Remembering our brush with royalty
IT WAS a bit overcast and heavy rain was expected, but the weather held perfectly when a young Queen Elizabeth II and her husband, the Duke of Edinburgh, landed at Evans Head and were escorted to Lismore this time 58 years ago.
As Queen Elizabeth II celebrates 60 years as a monarch this week, Lismore and Casino remember the visit of our head of state to regional Australia.
John Alcorn of Lismore has been a volunteer at the Richmond River Historical Society since 1956. He was barely 15 years old when the Queen visited, but he remembers the visit as "the most exciting thing to happen in Lismore then - apart from the (1954) floods".
At the time The Northern Star reported the royal couple was received by a crowd of 40,000 people. The excitement was so intense the Keen St barricade was unable to hold back 5000 people and they had to be contained by police.
Some women fainted and children were separated from their parents, The Northern Star reported. Mr Alcorn was among the jubilant crowd who watched the Queen wave to the Northern Rivers community from the balcony of the Gollan Hotel at the intersection of Woodlark and Keen Sts.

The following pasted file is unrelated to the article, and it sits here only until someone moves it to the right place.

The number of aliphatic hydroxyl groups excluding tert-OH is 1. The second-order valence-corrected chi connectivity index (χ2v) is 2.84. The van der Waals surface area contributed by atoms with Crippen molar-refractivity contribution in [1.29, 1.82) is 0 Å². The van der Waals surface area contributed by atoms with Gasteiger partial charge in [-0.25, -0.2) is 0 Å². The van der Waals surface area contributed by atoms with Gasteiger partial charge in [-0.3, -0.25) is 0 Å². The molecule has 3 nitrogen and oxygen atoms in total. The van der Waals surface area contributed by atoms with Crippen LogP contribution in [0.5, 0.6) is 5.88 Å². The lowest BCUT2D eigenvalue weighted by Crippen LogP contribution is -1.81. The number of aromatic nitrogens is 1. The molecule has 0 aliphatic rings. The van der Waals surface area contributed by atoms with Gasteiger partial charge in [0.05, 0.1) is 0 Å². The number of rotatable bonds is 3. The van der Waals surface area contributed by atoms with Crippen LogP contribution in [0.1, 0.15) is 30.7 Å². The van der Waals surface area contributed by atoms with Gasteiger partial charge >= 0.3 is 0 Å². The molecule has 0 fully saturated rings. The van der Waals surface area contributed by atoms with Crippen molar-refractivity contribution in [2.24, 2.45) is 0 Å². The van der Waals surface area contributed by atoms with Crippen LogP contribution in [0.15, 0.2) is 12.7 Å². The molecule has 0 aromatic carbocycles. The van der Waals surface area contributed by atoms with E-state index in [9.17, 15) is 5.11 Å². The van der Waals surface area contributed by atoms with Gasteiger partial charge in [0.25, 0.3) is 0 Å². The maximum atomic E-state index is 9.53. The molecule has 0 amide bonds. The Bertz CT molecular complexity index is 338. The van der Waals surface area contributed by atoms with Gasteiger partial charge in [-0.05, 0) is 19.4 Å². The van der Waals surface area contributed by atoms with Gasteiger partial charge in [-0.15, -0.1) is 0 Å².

"I was in one of the pictures published by The Northen Star that day," Mr Alcorn said.
"Everyone around came up to Lismore. The first day the Queen and the duke arrived we had a big parade and assembly at the showgrounds. Most people were able to see them when they arrived in the car, but then they came out to the balconies. It must have been just after sunset, as I remember that the street lights were on."
Queen Elizabeth II visited East Lismore Public School and addressed the students, as always followed by a very excited crowd of local people.
Lismore residents and the Queen did not anticipate the now infamous floods of 1954 were about to hit the Northern Rivers.
"The Queen was very, very lucky to be able to get out of here," Mr Alcorn said.
"She was escorted to Casino, from where she flew out to visit Dubbo."
The rain started falling as the royal couple prepared to leave. The following day's newspaper was filled with pictures of Lismore flooded with water from the Wilsons River as well as photos of ruined decorations that had been carefully prepared to mark the Queen's visit.
Mr Alcorn confirmed that 58 years on he remained a proud monarchist.
"She has done very well. She's done a very good job. I don't know why we would like to have any other head of state," he said.